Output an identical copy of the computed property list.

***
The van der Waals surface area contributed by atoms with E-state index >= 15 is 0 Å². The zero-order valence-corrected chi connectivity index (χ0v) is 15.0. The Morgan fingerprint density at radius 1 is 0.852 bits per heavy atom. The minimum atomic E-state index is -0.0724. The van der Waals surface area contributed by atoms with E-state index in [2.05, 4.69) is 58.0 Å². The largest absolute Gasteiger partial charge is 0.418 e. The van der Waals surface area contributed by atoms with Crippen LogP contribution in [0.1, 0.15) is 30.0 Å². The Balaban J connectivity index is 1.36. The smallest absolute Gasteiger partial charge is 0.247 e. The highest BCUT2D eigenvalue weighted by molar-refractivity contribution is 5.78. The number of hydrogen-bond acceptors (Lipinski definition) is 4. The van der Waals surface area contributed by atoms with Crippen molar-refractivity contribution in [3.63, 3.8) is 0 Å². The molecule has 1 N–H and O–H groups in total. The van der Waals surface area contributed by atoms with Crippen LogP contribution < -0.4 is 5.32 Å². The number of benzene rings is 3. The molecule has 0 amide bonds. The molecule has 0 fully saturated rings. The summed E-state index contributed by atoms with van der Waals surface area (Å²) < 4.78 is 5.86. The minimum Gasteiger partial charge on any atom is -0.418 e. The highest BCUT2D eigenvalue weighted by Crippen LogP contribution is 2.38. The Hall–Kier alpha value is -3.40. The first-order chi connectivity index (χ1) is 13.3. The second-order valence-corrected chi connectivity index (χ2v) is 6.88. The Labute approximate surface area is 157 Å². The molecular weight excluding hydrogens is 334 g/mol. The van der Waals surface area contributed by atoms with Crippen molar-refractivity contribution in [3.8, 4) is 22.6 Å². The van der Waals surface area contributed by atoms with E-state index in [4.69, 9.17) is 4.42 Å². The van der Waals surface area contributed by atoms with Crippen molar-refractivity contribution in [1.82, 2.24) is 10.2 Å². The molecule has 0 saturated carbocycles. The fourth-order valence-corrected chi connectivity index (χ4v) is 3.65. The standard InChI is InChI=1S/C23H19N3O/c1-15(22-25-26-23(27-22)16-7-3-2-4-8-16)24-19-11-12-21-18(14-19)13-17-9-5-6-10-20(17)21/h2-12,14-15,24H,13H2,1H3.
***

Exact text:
The van der Waals surface area contributed by atoms with E-state index >= 15 is 0 Å². The zero-order valence-corrected chi connectivity index (χ0v) is 15.0. The Morgan fingerprint density at radius 1 is 0.852 bits per heavy atom. The minimum atomic E-state index is -0.0724. The van der Waals surface area contributed by atoms with E-state index in [2.05, 4.69) is 58.0 Å². The largest absolute Gasteiger partial charge is 0.418 e. The van der Waals surface area contributed by atoms with Crippen LogP contribution in [0.1, 0.15) is 30.0 Å². The Balaban J connectivity index is 1.36. The smallest absolute Gasteiger partial charge is 0.247 e. The highest BCUT2D eigenvalue weighted by molar-refractivity contribution is 5.78. The number of hydrogen-bond acceptors (Lipinski definition) is 4. The van der Waals surface area contributed by atoms with Crippen molar-refractivity contribution in [3.63, 3.8) is 0 Å². The molecule has 1 N–H and O–H groups in total. The van der Waals surface area contributed by atoms with Crippen LogP contribution < -0.4 is 5.32 Å². The number of benzene rings is 3. The molecule has 0 amide bonds. The molecule has 0 fully saturated rings. The summed E-state index contributed by atoms with van der Waals surface area (Å²) < 4.78 is 5.86. The minimum Gasteiger partial charge on any atom is -0.418 e. The highest BCUT2D eigenvalue weighted by Crippen LogP contribution is 2.38. The Hall–Kier alpha value is -3.40. The first-order chi connectivity index (χ1) is 13.3. The second-order valence-corrected chi connectivity index (χ2v) is 6.88. The Labute approximate surface area is 157 Å². The molecular weight excluding hydrogens is 334 g/mol. The van der Waals surface area contributed by atoms with Crippen molar-refractivity contribution in [3.8, 4) is 22.6 Å². The van der Waals surface area contributed by atoms with E-state index in [4.69, 9.17) is 4.42 Å². The van der Waals surface area contributed by atoms with Crippen molar-refractivity contribution in [1.82, 2.24) is 10.2 Å². The molecule has 0 saturated carbocycles. The fourth-order valence-corrected chi connectivity index (χ4v) is 3.65. The standard InChI is InChI=1S/C23H19N3O/c1-15(22-25-26-23(27-22)16-7-3-2-4-8-16)24-19-11-12-21-18(14-19)13-17-9-5-6-10-20(17)21/h2-12,14-15,24H,13H2,1H3.